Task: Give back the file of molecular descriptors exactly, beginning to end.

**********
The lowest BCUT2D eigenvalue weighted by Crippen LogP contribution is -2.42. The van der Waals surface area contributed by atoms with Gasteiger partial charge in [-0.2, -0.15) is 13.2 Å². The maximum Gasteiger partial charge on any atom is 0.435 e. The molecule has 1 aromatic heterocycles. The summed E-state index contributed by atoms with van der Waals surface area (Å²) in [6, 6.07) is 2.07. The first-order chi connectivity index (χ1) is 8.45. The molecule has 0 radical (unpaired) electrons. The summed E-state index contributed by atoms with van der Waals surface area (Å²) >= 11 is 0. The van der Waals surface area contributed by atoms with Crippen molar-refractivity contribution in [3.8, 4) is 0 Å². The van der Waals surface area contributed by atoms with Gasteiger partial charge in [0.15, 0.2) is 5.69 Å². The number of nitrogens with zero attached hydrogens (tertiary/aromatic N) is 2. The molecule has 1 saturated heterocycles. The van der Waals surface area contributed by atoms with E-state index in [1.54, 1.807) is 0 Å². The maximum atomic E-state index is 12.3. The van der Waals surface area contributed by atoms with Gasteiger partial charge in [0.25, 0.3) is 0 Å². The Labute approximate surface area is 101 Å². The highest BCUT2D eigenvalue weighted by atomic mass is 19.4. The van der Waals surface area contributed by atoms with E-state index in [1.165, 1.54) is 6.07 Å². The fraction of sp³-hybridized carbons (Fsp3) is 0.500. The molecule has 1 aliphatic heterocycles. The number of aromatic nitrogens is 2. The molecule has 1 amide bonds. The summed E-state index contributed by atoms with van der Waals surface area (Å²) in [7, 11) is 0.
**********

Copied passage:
The lowest BCUT2D eigenvalue weighted by Crippen LogP contribution is -2.42. The van der Waals surface area contributed by atoms with Gasteiger partial charge in [-0.2, -0.15) is 13.2 Å². The maximum Gasteiger partial charge on any atom is 0.435 e. The molecule has 1 aromatic heterocycles. The summed E-state index contributed by atoms with van der Waals surface area (Å²) in [6, 6.07) is 2.07. The first-order chi connectivity index (χ1) is 8.45. The molecule has 0 radical (unpaired) electrons. The summed E-state index contributed by atoms with van der Waals surface area (Å²) >= 11 is 0. The van der Waals surface area contributed by atoms with Crippen molar-refractivity contribution in [3.8, 4) is 0 Å². The van der Waals surface area contributed by atoms with Gasteiger partial charge in [0.15, 0.2) is 5.69 Å². The number of nitrogens with zero attached hydrogens (tertiary/aromatic N) is 2. The molecule has 1 saturated heterocycles. The van der Waals surface area contributed by atoms with E-state index in [1.54, 1.807) is 0 Å². The maximum atomic E-state index is 12.3. The van der Waals surface area contributed by atoms with Gasteiger partial charge in [0.25, 0.3) is 0 Å². The Labute approximate surface area is 101 Å². The highest BCUT2D eigenvalue weighted by atomic mass is 19.4. The van der Waals surface area contributed by atoms with E-state index in [1.165, 1.54) is 6.07 Å². The fraction of sp³-hybridized carbons (Fsp3) is 0.500. The molecule has 1 aliphatic heterocycles. The number of aromatic nitrogens is 2. The molecule has 1 amide bonds. The summed E-state index contributed by atoms with van der Waals surface area (Å²) in [7, 11) is 0.